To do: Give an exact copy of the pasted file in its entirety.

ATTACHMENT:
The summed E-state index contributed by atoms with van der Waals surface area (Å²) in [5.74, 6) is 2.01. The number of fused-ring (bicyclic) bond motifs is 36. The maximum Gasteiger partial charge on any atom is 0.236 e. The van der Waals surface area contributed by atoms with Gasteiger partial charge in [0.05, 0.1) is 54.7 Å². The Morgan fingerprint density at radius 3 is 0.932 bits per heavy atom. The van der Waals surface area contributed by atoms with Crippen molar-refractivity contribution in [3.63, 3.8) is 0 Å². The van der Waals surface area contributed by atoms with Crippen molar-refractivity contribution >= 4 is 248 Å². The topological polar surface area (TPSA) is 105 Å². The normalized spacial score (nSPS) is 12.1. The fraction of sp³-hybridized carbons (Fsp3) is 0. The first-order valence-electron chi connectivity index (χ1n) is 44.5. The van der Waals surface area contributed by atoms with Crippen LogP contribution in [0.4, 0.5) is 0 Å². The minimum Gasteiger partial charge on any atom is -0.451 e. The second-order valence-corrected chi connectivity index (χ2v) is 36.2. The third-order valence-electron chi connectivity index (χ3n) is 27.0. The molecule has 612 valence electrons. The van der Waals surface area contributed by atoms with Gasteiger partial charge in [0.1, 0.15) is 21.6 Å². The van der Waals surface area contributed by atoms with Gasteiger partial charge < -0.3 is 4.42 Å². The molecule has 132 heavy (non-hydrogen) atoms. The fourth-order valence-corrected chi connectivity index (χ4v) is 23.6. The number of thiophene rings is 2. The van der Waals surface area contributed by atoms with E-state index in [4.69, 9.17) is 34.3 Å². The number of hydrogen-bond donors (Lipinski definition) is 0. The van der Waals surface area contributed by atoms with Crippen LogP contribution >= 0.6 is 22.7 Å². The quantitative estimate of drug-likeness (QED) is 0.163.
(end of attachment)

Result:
The summed E-state index contributed by atoms with van der Waals surface area (Å²) in [5.74, 6) is 2.01. The number of fused-ring (bicyclic) bond motifs is 36. The maximum Gasteiger partial charge on any atom is 0.236 e. The van der Waals surface area contributed by atoms with Gasteiger partial charge in [0.05, 0.1) is 54.7 Å². The Morgan fingerprint density at radius 3 is 0.932 bits per heavy atom. The van der Waals surface area contributed by atoms with Crippen molar-refractivity contribution in [3.63, 3.8) is 0 Å². The van der Waals surface area contributed by atoms with Crippen molar-refractivity contribution >= 4 is 248 Å². The topological polar surface area (TPSA) is 105 Å². The normalized spacial score (nSPS) is 12.1. The fraction of sp³-hybridized carbons (Fsp3) is 0. The first-order valence-electron chi connectivity index (χ1n) is 44.5. The van der Waals surface area contributed by atoms with Crippen LogP contribution in [0.4, 0.5) is 0 Å². The minimum Gasteiger partial charge on any atom is -0.451 e. The second-order valence-corrected chi connectivity index (χ2v) is 36.2. The third-order valence-electron chi connectivity index (χ3n) is 27.0. The molecule has 612 valence electrons. The van der Waals surface area contributed by atoms with Gasteiger partial charge in [0.1, 0.15) is 21.6 Å². The van der Waals surface area contributed by atoms with Gasteiger partial charge < -0.3 is 4.42 Å². The molecule has 132 heavy (non-hydrogen) atoms. The fourth-order valence-corrected chi connectivity index (χ4v) is 23.6. The number of thiophene rings is 2. The van der Waals surface area contributed by atoms with E-state index in [4.69, 9.17) is 34.3 Å². The number of hydrogen-bond donors (Lipinski definition) is 0. The van der Waals surface area contributed by atoms with Crippen LogP contribution >= 0.6 is 22.7 Å². The quantitative estimate of drug-likeness (QED) is 0.163.